Translational Research

Identifying biomarkers for treatment response prediction

Who will benefit from immunotherapy?

Currently, immunotherapy treatment decision-making is based on the quantification of Program Death Ligand 1 (PD-L1) or in clinical trials based on the percentage of tumour-infiltrating lymphocytes (TILs) in pathology samples. Pathologists apply thresholds to assessments visually, which are image-dependent and operator-dependent. As a result, the critical decision of administering immunotherapy is made by applying very sensitive thresholds to possibly inaccurate and subjective quantification of a largely variable stain. Therefore, there is a need for reliable and more accurate biomarkers that can aid in the selection of cancer patients eligible for immunotherapy.

Who can get targeted treatment?

Microsatellite instability (MSI) determines whether patients with solid tumors respond exceptionally well to immunotherapy. However, in clinical practice, not every patient is tested for MSI, because this requires additional genetic or immunohistochemical tests. Therefore, a prediction model for MSI or other mutational processes, such as defects in DNA repair mechanisms, directly from WSI has the potential to provide better immuno- and targeted therapy patient stratification.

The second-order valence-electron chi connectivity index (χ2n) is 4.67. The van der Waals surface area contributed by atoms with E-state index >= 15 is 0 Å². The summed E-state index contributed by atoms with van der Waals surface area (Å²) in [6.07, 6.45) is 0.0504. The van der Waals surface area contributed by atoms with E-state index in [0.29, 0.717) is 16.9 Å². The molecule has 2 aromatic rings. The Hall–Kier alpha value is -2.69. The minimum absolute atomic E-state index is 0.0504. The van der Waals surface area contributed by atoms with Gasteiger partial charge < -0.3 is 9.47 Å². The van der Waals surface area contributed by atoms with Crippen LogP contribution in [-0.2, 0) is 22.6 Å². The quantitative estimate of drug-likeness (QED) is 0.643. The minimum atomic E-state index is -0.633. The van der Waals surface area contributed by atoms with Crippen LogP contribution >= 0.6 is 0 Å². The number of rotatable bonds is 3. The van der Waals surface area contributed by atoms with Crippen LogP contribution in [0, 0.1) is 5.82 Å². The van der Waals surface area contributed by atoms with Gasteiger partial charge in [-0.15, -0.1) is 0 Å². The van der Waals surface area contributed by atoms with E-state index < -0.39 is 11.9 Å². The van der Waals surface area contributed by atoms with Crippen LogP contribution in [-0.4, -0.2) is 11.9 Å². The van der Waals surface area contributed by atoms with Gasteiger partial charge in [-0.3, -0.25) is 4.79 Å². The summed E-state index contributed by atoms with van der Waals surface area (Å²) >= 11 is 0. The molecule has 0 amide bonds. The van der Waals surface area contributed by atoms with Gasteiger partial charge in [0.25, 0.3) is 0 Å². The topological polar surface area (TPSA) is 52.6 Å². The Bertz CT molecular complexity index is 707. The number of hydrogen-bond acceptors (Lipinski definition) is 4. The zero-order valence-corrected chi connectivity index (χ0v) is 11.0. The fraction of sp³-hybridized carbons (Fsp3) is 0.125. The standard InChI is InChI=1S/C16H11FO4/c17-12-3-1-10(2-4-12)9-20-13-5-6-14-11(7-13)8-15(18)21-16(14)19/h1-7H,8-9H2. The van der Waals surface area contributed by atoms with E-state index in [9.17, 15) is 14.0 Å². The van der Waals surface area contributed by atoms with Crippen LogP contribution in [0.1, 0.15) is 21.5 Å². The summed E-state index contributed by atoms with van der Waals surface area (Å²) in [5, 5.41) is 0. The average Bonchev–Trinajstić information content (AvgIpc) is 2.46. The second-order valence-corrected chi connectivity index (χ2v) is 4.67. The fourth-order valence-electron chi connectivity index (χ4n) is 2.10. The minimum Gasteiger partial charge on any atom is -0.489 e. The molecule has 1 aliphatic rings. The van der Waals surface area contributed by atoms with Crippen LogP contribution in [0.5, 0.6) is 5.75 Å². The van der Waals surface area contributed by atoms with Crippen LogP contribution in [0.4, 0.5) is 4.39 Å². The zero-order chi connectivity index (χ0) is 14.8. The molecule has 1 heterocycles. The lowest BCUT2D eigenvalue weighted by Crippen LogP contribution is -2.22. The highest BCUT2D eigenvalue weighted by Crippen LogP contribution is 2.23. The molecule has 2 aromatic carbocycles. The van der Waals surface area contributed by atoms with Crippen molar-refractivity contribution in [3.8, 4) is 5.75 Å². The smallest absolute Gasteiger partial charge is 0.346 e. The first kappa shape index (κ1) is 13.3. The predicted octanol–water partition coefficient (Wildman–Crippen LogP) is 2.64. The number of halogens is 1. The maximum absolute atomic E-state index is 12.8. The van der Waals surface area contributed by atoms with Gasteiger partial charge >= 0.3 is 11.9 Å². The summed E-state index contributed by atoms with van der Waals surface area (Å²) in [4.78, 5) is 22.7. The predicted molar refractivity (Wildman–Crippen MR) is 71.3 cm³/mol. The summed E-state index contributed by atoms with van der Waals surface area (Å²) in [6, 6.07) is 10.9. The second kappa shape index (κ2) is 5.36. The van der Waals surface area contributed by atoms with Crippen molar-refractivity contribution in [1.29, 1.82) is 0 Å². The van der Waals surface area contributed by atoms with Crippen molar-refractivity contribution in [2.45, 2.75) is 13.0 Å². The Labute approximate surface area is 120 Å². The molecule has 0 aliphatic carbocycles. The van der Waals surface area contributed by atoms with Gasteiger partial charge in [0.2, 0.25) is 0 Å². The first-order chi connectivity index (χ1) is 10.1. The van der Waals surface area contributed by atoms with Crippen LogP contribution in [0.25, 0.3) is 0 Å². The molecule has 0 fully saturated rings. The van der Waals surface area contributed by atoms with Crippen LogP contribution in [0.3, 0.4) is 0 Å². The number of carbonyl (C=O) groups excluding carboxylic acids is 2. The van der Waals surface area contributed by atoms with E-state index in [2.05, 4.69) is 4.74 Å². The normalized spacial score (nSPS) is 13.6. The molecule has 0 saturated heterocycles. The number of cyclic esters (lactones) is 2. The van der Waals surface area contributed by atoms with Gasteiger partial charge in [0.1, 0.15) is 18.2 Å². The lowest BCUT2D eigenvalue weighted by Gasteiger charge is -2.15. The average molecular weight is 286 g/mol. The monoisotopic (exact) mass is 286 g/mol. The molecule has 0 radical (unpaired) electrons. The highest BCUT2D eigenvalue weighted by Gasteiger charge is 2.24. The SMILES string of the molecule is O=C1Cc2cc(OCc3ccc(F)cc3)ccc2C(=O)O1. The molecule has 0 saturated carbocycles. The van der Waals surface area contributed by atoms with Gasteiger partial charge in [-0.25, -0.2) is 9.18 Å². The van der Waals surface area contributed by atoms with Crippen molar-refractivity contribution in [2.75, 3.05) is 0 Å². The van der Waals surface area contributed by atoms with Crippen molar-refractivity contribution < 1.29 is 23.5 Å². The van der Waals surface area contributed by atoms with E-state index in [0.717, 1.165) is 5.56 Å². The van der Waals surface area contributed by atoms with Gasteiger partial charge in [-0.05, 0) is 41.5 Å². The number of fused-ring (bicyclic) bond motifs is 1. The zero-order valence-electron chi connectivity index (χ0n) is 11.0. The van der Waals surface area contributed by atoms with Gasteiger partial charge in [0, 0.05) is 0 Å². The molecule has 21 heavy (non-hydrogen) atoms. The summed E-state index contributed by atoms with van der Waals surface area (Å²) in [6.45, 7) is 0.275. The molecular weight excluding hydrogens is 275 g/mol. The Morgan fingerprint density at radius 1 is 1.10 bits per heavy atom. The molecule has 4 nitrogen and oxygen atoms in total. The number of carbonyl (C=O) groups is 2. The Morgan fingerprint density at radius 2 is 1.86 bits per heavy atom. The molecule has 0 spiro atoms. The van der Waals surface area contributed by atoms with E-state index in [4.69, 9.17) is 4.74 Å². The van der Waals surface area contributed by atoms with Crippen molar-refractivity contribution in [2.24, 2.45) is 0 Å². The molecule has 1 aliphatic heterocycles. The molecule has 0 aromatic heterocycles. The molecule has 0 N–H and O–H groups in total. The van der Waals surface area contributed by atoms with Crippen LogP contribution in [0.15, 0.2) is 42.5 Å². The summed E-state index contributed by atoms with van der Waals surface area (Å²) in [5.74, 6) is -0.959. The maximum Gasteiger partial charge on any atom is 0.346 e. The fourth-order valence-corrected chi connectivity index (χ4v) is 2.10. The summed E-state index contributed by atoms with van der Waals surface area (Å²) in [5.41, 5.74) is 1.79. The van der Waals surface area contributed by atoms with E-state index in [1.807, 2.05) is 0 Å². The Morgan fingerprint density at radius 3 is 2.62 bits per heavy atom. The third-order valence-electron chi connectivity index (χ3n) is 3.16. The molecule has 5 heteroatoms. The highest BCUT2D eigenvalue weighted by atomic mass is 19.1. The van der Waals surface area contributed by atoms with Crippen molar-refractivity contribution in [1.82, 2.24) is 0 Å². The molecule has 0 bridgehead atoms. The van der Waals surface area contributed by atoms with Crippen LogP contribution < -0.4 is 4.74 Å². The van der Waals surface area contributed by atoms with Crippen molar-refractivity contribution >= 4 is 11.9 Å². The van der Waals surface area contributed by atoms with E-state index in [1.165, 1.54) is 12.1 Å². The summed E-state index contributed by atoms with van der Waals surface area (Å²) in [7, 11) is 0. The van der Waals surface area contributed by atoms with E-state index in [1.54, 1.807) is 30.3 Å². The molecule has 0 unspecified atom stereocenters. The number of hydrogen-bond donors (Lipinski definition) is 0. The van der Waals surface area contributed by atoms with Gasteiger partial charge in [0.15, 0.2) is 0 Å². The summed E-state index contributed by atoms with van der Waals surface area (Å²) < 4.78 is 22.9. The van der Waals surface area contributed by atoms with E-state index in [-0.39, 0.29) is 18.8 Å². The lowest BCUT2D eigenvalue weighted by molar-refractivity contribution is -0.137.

Who can be spared chemotherapy?

Previous research has suggested that for breast and other solid tumors, the interaction between the tumor and its microenvironment is connected to the outcome and response to treatment. For example, in breast cancer, the stromal compartment of the tumor contains more prognostic information than the epithelial component. Thus, an automated assessment of the tumor geometry, in combination with clinical, pathological and molecular factors, can be used to optimize the risk assessment of disease recurrence and treatment response in patients with early-stage breast cancer.